Two examples of Scout rifle concept….one traditional one not so much.
The Ruger Scout is an aesthetically pleasing rifle matched by equally solid performance.
Burris Scout scope with 2-7x magnification proved a good match for the Ruger Scout rifle.
An aperture sight is installed on the Ruger Scout. Ruger maintained the M77’s integral scope mounts around the action for more traditional optic placement.
This reappraisal of the AK platform is leading to interesting developments, leaving the once accepted AK credo of being worthy only of open sights in the dust.
Jeff Cooper’s Scout rifle has a legion of devotees keeping the Scout torch burning bright, and rightfully so. What is not to like about a rifle with a concept centered on versatility and real world application? Of course, some people are dubious of something that promises to do several tasks well. The underlying concern is that compromises involved with making something adaptable leads to compromises in performance. The Scout Rifle concept refutes this assumption.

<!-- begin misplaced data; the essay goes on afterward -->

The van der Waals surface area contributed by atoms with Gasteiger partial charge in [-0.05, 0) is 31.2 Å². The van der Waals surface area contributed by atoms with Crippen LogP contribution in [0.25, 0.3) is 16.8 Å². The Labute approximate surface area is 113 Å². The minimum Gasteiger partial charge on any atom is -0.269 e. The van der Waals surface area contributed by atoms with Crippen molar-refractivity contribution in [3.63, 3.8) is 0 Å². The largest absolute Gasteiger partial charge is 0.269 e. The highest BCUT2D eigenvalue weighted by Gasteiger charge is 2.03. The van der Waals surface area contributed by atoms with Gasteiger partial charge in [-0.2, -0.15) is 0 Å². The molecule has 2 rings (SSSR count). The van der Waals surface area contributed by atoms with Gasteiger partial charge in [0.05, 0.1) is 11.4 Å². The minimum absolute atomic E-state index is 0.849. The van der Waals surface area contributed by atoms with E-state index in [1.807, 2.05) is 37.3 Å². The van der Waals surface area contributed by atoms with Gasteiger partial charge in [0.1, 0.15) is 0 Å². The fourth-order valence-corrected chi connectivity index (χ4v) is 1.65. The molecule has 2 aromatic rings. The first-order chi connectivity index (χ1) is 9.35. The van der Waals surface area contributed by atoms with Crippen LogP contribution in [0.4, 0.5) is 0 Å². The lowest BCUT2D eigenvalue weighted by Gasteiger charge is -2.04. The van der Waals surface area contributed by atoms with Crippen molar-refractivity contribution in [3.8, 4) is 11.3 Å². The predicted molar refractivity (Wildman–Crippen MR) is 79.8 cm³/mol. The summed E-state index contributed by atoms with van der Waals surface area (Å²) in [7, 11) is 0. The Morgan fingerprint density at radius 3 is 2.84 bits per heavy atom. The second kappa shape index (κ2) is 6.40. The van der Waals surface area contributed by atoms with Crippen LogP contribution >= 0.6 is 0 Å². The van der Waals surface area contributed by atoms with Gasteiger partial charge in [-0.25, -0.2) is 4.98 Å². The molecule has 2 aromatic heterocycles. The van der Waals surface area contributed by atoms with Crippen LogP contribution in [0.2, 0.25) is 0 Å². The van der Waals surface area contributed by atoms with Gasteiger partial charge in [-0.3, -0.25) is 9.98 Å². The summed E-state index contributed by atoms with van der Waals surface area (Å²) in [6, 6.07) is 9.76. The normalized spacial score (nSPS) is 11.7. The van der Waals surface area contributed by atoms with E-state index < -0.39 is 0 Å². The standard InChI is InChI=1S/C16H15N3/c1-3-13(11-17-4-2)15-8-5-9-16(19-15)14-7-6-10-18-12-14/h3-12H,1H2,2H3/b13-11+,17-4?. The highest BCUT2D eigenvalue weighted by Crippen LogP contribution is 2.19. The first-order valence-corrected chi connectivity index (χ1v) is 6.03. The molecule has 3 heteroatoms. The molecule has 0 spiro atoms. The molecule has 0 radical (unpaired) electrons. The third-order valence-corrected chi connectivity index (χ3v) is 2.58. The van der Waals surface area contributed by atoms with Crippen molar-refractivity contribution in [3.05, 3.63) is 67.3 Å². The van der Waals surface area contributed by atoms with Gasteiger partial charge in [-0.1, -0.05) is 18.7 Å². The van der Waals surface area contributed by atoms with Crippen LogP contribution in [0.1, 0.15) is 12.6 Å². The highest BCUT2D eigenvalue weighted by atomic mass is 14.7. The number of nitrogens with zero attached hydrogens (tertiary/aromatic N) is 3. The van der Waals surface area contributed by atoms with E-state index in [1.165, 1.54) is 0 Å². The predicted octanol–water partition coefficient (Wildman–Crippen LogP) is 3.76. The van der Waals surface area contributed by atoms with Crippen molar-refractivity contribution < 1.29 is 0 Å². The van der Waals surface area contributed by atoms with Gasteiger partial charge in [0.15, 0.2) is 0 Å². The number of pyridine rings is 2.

Cooper believed the scout rifle should be: “A general purpose rifle…conveniently portable, individually operated firearm, capable of striking a single decisive blow, on a live target…at any distance at which the operator can shoot with the precision necessary to place a shot in a vital area of the target.”
Cooper specified dimensions of the rifle to have an overall length of 39 inches and a weight right at 6.6 pounds, including the signature intermediate eye relief, forward mounted scope. This maximizes peripheral vision for situational awareness. The rifle also must have provision for efficient reloading, thus offering a decent level of firepower. Finally, the rifle’s chambering must be powerful enough to anchor large quarry while staying within other criteria such as capacity and size; most folks accept the .308 Win. as the most natural cartridge.